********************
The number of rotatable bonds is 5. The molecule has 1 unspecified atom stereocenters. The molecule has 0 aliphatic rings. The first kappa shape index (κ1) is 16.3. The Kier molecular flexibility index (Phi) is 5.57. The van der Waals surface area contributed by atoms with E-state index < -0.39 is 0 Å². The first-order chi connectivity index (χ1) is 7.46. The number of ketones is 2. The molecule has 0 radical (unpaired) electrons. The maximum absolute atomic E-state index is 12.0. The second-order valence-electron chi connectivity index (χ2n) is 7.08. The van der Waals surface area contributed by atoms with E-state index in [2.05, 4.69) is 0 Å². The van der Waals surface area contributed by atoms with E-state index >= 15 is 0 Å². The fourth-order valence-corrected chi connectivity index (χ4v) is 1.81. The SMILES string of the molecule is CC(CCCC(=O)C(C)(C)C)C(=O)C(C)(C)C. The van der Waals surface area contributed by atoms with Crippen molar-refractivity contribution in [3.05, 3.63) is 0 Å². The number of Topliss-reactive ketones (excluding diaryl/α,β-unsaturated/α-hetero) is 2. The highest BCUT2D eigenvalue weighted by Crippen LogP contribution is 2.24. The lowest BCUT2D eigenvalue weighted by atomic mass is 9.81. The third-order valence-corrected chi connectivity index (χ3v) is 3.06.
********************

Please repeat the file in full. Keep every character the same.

The number of rotatable bonds is 5. The molecule has 1 unspecified atom stereocenters. The molecule has 0 aliphatic rings. The first kappa shape index (κ1) is 16.3. The Kier molecular flexibility index (Phi) is 5.57. The van der Waals surface area contributed by atoms with E-state index < -0.39 is 0 Å². The first-order chi connectivity index (χ1) is 7.46. The number of ketones is 2. The molecule has 0 radical (unpaired) electrons. The maximum absolute atomic E-state index is 12.0. The second-order valence-electron chi connectivity index (χ2n) is 7.08. The van der Waals surface area contributed by atoms with E-state index in [2.05, 4.69) is 0 Å². The van der Waals surface area contributed by atoms with E-state index >= 15 is 0 Å². The fourth-order valence-corrected chi connectivity index (χ4v) is 1.81. The SMILES string of the molecule is CC(CCCC(=O)C(C)(C)C)C(=O)C(C)(C)C. The van der Waals surface area contributed by atoms with Crippen molar-refractivity contribution in [3.05, 3.63) is 0 Å². The number of Topliss-reactive ketones (excluding diaryl/α,β-unsaturated/α-hetero) is 2. The highest BCUT2D eigenvalue weighted by Crippen LogP contribution is 2.24. The lowest BCUT2D eigenvalue weighted by atomic mass is 9.81. The third-order valence-corrected chi connectivity index (χ3v) is 3.06.